There is a code camp in San Diego on July 27th and 28th that has a lot of really interesting sessions available. If you live in the area, you should check it out – there’s something for everyone. It also gives you an opportunity to talk with other developers, see what they’re doing, and make some connections.
I’m going to be traveling from the San Francisco Bay Area to San Diego to speak, as are some of my friends — Mathias Brandewinder, Theo Jungeblut, and Steve Evans.
For those of you who don’t know me, I’m VP of Technology for GoldMail (soon to be renamed PointAcross), and a Microsoft Windows Azure MVP. I co-run the Windows Azure Meetups in San Francisco and the Bay.NET meetups in Berkeley. I’m speaking about Windows Azure. One session is about Windows Azure Web Sites and Web Roles; the other one is about my experience migrating my company’s infrastructure to Windows Azure, some things I learned, and some keen things we’re using Azure for. Here are my sessions:
Theo works for AppDynamics, a company whose software has some very impressive capabilities to monitor and troubleshoot problems in production applications. He is an entertaining speaker and has a lot of valuable expertise. Here are his sessions:
- Clean Code I – Design Patterns and Best Practices
- Clean Code II – Cut your Dependencies with Dependency Injection
- Clean Code III – Software Craftmanship
- Debugging, Troubleshooting, and Monitoring Distributed Web & Cloud Applications
Steve (also a Microsoft MVP) is giving an interactive talk on IIS for Developers – you get to vote on the content of the talk! As developers, we need to have a better understanding of some of the system components even though we may not support them directly.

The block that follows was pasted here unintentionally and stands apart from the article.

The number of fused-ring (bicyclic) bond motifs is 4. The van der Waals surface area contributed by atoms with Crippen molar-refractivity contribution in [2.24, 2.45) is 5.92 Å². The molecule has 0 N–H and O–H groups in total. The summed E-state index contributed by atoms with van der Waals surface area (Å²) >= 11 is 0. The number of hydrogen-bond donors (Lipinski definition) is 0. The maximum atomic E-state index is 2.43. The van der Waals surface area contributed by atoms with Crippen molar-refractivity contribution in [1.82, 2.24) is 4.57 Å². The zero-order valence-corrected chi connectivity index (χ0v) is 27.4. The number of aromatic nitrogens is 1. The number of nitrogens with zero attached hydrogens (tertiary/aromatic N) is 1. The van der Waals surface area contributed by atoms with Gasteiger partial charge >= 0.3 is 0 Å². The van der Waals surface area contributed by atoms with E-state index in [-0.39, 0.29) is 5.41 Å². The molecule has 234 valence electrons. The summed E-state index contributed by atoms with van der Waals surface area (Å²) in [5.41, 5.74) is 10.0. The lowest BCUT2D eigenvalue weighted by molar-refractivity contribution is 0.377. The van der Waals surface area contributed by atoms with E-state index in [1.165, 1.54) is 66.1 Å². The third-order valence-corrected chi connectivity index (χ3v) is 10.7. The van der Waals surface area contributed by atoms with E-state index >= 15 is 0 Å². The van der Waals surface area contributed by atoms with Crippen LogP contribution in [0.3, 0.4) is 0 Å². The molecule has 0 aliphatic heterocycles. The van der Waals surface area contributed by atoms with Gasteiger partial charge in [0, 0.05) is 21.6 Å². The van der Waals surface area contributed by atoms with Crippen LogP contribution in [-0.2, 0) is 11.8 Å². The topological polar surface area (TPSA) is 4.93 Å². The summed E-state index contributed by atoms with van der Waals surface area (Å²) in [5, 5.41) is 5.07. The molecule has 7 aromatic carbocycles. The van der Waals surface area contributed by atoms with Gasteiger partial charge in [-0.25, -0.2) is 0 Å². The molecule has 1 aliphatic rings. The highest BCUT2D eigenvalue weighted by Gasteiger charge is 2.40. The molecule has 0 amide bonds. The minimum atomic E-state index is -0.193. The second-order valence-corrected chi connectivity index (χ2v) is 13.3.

Also of interest are David McCarter’s sessions on .NET coding standards and how to handle technical interviews. He’s a Microsoft MVP with a ton of experience, and his sessions are always really popular, so get there early! And yet another Microsoft MVP speaking who is always informative and helpful is Jeremy Clark, who has sessions on Generics, Clean Code, and Design patterns.
In addition to these sessions, there are dozens of other interesting topics, like Estimating Projects, Requirements Gathering, Building cross-platform apps, Ruby on Rails, and Mongo DB (the name of which always makes me think of mangos), and that’s just to name a few.
So register now for the San Diego Code Camp and come check it out. It’s a great opportunity to increase your knowledge of what’s available and some interesting ways to get things done. Hope to see you there!